This is a seminar jointly organized by the three groups working on quantum physics and technology at Department of Physics, Kindai University, namely Condensed-Matter Theory (CMT), Quantum Control (QC), and QMB Laboratories.

### Scheduled talks

Fiscal year 2021

Time and Date: 10:45-, July 28, 2021

Room: Rm. 31-808, 8th Floor, 31st Bldg. + Webcast via Zoom

Speaker: Suwa, Mizuki (General Relativity and Cosmology Lab., Kindai Univ.)

Title: Only in Japanese

Abstract: Only in Japanese

### Talks in the past

Fisical year 2021

Time and Date: 10:45-, April 14, 2021

Room: Rm. 31-808, 8th Floor, 31st Bldg. + Webcast via Zoom

Speaker: Kokubo, Haruya (CMT)

Title: Wave pattern formation of quantum Kelvin-Helmholtz instability in binary superfluids

Abstract: Kelvin-Helmholtz instability (KHI) is an instability of an interface in phase separated two component fluids with relative velocity. Sinusoidal growth appears at the interface over time, forming a large spiral structure by this instability [1]. A Weber number is a dimensionless number defined by the ratio of the inertial force of the fluid to the surface tension. This number can characterize the dynamics of interface growth driven by the KHI [2].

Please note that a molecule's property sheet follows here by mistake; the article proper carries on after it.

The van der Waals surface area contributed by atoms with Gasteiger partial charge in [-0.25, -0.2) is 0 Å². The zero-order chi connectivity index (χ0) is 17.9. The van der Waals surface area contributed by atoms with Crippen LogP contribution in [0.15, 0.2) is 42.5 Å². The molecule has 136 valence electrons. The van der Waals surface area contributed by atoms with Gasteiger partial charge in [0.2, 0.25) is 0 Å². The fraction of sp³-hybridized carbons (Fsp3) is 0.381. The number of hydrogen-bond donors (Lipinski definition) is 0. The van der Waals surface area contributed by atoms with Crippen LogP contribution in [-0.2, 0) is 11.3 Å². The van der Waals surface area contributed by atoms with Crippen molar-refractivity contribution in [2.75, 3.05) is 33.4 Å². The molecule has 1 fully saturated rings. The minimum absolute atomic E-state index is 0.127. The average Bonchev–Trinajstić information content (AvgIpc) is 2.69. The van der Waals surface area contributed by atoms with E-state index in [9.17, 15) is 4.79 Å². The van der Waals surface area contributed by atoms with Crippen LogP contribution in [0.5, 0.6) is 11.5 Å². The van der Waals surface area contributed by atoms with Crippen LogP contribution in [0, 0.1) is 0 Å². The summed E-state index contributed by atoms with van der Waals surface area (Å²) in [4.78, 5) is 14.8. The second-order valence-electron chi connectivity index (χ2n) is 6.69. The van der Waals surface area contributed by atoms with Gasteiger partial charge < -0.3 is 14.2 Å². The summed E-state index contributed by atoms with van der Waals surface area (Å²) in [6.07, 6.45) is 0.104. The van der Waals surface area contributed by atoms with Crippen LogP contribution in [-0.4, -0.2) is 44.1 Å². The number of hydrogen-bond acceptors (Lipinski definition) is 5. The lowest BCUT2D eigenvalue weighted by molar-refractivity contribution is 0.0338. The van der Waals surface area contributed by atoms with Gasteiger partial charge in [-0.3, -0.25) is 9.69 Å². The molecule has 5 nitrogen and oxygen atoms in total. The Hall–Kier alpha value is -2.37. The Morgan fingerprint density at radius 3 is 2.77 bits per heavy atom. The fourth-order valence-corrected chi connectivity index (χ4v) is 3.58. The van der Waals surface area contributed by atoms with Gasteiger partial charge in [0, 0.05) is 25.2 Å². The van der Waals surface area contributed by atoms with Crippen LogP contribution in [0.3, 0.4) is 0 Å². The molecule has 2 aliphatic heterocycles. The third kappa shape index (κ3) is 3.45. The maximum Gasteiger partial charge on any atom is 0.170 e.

An interface in a superfluid causes a phenomenon similar to KHI, and in fact, it has been studied experimentally in a superfluid He [3]. In a Bose-Einstein condensate (BEC) of ultra cold atoms, the dissipation mechanism can be approximately ignored, and thus an instability phenomenon similar to the dynamic instability in the ideal classical fluid can be seen. The KHI in BECs has been studied theoretically [4].

In this talk, we will show that the pattern forming dynamics caused by the KHI can be classified by the Weber number defined for two component superfluids with a relative velocity. This Weber number(We) can be written the ratio an interface thickness to the wave length of the most unstable mode of the KHI in a superfluid. On We << 1, an interface forms finger pattern. On We >> 1, an interface forms either sealskin pattern or zipper pattern depending on the interface thickness.

[1]Hydrokinetic solutions and observations. Kelvin, Load (William Thomson), Phil. Mag. (4), vol.42, 362-377.

[2]Simulation Of Viscous Stabilization Of Kelvin- Helmholtz Instability. AT Dinh, et al., Advances in Fluid Mechanics III

[3]Shear Flow and Kelvin-Helmholtz Instability in Superfluids R. Blaauwgeers, et al. PRL 89, 155301

[4]Quantum Kelvin-Helmholtz instability in phase-separated two-component Bose-Einstein condensates Hiromitsu Takeuchi, et al. PRB 81, 094517

Time and Date: 9:00-, April 21, 2021

Room: Webcast via Zoom

Speaker: Iigaya, Kiyohito (California Institute of Technology)

Title: Neural principles of subjective value construction